Unblurring the lines

If you buy a product that gives you access to a service of some kind, is that service (and its benefits) part of the product or are they a standalone offer? In other words, where does the product stop and the service start?

My reaction is to say that they’re part of the product — that the very idea that one starts when the other stops is nothing but an artifice.

This artifice is created by the corporate org chart. Frequently, the team in charge of the service isn’t the same one that’s in charge of the product. This happens because many companies organize their teams by functional roles rather than customer interaction. There’s overlap.

What can happen is that the product team will talk about the service first — they’ve got to get the packaging printed in China and in the container in time for the launch — without checking with the service team, who’ve been working away in their corner preparing the messaging for their program. Worse, maybe the service team hasn’t even started on the messaging because they’ve been waiting for the product team to finalize the product. Sound familiar?

The upshot is that the two messages end up not matching. Customers see one version when they buy the product and another when they sign up for the service. Confusion reigns. Enrollments undershoots forecasts. The service is declared a failure. It is held up as “proof” that all customers care about is features and prices, not services.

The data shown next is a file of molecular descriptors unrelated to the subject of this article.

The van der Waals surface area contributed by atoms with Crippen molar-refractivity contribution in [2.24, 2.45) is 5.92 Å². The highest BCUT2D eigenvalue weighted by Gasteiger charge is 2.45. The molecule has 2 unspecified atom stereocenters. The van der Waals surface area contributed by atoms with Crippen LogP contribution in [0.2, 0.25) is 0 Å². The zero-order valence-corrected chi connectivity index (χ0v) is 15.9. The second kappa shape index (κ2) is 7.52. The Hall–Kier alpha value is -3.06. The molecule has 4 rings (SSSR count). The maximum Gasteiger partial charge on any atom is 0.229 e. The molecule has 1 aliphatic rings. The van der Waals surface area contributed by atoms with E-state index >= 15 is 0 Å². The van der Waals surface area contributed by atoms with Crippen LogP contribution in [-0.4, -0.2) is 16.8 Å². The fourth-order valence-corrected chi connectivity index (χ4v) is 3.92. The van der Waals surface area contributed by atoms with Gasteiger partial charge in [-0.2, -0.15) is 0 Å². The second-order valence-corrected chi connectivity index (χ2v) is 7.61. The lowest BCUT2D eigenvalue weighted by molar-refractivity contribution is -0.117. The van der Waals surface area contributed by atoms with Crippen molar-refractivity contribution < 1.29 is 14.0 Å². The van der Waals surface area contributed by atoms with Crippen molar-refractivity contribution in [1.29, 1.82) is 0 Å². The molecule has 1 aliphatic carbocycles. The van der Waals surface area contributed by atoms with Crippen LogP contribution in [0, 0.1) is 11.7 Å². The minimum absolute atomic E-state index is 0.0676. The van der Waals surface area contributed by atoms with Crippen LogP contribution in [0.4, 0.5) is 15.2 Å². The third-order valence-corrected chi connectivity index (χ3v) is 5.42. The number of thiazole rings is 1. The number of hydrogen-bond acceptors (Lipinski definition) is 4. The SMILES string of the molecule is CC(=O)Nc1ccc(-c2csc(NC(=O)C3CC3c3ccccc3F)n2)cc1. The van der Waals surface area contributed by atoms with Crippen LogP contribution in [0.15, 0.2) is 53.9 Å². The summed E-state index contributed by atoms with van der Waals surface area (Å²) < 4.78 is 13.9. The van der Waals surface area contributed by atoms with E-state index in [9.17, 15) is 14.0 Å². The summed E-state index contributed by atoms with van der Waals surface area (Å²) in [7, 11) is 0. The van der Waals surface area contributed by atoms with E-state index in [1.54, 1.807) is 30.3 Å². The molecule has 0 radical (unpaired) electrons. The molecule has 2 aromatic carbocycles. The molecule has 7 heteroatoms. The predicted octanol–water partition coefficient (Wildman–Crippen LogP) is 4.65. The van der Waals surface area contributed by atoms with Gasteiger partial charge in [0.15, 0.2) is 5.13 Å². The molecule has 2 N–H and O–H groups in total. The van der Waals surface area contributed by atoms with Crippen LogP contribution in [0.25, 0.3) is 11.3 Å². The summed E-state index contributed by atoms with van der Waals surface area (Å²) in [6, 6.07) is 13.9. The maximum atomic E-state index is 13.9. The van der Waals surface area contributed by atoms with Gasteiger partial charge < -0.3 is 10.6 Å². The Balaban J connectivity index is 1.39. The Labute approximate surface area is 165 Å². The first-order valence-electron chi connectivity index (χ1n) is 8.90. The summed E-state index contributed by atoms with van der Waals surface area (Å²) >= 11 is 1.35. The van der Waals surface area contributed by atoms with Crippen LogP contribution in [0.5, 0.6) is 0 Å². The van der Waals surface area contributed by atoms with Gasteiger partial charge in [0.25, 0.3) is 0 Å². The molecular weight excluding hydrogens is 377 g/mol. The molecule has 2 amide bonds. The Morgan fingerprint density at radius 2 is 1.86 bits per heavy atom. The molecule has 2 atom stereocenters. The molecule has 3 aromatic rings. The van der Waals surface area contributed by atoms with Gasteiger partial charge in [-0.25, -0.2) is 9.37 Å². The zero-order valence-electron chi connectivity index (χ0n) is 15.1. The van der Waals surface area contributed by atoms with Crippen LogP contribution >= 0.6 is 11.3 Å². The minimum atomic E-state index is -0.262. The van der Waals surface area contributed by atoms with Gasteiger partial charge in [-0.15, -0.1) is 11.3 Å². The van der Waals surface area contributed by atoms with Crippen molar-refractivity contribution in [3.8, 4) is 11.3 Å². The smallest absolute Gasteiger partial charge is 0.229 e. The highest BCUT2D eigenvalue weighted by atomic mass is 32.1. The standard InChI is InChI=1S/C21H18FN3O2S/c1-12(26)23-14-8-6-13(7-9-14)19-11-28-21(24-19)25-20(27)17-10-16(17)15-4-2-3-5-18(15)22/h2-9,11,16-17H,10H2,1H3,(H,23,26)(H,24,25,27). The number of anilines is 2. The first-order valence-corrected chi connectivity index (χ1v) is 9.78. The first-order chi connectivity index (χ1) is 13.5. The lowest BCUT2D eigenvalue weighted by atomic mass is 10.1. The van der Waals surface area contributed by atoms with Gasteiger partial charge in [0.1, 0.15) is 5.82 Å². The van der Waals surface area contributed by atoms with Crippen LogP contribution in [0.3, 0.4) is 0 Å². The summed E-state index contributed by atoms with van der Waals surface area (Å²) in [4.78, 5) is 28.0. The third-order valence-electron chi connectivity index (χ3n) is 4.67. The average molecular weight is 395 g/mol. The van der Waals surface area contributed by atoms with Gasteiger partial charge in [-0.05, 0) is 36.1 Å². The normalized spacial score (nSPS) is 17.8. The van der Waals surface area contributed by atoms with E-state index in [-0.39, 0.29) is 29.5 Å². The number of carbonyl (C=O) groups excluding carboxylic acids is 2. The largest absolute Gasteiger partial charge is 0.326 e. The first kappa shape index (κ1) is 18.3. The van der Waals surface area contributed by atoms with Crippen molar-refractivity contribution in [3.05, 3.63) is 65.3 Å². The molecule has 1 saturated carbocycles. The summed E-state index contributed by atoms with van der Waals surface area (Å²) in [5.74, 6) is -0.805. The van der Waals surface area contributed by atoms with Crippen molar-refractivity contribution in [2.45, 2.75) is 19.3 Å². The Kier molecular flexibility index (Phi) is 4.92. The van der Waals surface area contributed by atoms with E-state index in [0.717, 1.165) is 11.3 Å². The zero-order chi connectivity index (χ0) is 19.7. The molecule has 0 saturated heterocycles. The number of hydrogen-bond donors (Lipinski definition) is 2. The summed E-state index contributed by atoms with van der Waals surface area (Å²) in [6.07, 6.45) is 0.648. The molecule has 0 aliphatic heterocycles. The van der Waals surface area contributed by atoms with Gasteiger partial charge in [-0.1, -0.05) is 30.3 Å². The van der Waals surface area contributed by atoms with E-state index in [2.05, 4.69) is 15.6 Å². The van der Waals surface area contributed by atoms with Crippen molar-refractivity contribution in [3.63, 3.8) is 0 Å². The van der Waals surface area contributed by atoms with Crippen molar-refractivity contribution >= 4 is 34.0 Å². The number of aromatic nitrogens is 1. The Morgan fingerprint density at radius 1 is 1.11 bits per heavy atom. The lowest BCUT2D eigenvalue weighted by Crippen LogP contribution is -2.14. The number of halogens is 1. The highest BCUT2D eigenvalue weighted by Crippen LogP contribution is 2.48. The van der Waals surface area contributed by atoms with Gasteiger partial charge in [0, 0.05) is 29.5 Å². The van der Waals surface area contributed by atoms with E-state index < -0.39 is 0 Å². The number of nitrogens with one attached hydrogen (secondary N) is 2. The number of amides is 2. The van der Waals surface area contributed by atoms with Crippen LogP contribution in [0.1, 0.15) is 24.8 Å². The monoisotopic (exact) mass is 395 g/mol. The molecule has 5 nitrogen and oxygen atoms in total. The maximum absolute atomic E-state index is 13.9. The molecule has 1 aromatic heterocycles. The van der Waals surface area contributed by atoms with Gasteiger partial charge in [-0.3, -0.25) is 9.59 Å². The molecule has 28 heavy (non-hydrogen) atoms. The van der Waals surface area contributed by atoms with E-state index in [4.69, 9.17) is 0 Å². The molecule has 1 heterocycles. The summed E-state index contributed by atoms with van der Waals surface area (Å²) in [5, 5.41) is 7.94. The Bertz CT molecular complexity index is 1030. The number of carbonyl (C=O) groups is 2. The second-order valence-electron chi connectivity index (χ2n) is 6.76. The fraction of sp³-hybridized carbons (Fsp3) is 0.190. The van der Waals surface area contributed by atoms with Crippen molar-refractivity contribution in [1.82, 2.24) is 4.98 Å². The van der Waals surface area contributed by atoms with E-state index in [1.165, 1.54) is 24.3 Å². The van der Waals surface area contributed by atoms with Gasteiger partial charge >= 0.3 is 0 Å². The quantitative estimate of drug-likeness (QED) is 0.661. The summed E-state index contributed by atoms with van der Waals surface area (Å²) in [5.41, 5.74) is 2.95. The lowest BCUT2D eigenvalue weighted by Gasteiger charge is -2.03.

How can this be avoided? By starting from the customer’s experience, not the company’s org chart. Start with the customer and map the touchpoints upstream and downstream from the moment of sale. With this map in hand we can create consistent messaging throughout the lifetime of the offer. And consistency is a key ingredient to strong branding. Don’t just take my word for it; take a look at this wonderful illustration done by David Armano over at Logic + Emotion.

The more I think about, the more I believe that many brand communication problems are caused by the artificial barriers and silos created by org charts.


One comment on “Unblurring the lines

  1. Tim
    June 9, 2008 at 6:15 pm #

    I would say that MOST brand communication problems are caused by org charts…and turf wars and reporting structures and obscure legalities, etc.

    A strong content strategist can ferret out these issues and bring them to the surface.

    Nice site!

Leave a Reply

Fill in your details below or click an icon to log in:

WordPress.com Logo

You are commenting using your WordPress.com account. Log Out / Change )

Twitter picture

You are commenting using your Twitter account. Log Out / Change )

Facebook photo

You are commenting using your Facebook account. Log Out / Change )

Google+ photo

You are commenting using your Google+ account. Log Out / Change )

Connecting to %s

%d bloggers like this: